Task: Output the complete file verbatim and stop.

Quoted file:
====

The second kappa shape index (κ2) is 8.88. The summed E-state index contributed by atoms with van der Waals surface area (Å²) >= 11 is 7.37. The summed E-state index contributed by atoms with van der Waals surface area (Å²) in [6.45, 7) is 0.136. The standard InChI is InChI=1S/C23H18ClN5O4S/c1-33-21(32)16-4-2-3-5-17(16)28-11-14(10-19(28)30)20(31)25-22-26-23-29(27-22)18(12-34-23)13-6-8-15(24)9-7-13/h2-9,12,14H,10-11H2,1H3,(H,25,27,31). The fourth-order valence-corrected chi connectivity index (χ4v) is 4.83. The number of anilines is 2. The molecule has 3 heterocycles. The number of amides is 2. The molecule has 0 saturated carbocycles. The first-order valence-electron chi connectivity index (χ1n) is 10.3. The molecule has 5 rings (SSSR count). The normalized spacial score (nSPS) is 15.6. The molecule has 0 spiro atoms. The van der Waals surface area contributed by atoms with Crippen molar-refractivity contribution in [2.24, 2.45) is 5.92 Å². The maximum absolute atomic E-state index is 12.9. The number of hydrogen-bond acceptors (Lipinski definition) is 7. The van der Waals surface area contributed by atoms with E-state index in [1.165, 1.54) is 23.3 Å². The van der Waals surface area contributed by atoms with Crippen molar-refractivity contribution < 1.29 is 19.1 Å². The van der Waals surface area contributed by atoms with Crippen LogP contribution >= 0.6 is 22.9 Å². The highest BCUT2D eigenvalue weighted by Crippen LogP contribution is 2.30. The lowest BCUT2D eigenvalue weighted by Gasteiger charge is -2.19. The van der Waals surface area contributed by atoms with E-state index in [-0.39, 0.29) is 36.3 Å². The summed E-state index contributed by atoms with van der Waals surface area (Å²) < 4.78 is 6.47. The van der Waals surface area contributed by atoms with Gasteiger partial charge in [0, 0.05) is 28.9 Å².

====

The second kappa shape index (κ2) is 8.88. The summed E-state index contributed by atoms with van der Waals surface area (Å²) >= 11 is 7.37. The summed E-state index contributed by atoms with van der Waals surface area (Å²) in [6.45, 7) is 0.136. The standard InChI is InChI=1S/C23H18ClN5O4S/c1-33-21(32)16-4-2-3-5-17(16)28-11-14(10-19(28)30)20(31)25-22-26-23-29(27-22)18(12-34-23)13-6-8-15(24)9-7-13/h2-9,12,14H,10-11H2,1H3,(H,25,27,31). The fourth-order valence-corrected chi connectivity index (χ4v) is 4.83. The number of anilines is 2. The molecule has 3 heterocycles. The number of amides is 2. The molecule has 0 saturated carbocycles. The first-order valence-electron chi connectivity index (χ1n) is 10.3. The molecule has 5 rings (SSSR count). The normalized spacial score (nSPS) is 15.6. The molecule has 0 spiro atoms. The van der Waals surface area contributed by atoms with Crippen molar-refractivity contribution in [2.24, 2.45) is 5.92 Å². The maximum absolute atomic E-state index is 12.9. The number of hydrogen-bond acceptors (Lipinski definition) is 7. The van der Waals surface area contributed by atoms with E-state index in [1.165, 1.54) is 23.3 Å². The van der Waals surface area contributed by atoms with Crippen molar-refractivity contribution < 1.29 is 19.1 Å². The van der Waals surface area contributed by atoms with Crippen LogP contribution >= 0.6 is 22.9 Å². The highest BCUT2D eigenvalue weighted by Crippen LogP contribution is 2.30. The lowest BCUT2D eigenvalue weighted by Gasteiger charge is -2.19. The van der Waals surface area contributed by atoms with E-state index in [-0.39, 0.29) is 36.3 Å². The summed E-state index contributed by atoms with van der Waals surface area (Å²) < 4.78 is 6.47. The van der Waals surface area contributed by atoms with Gasteiger partial charge in [0, 0.05) is 28.9 Å².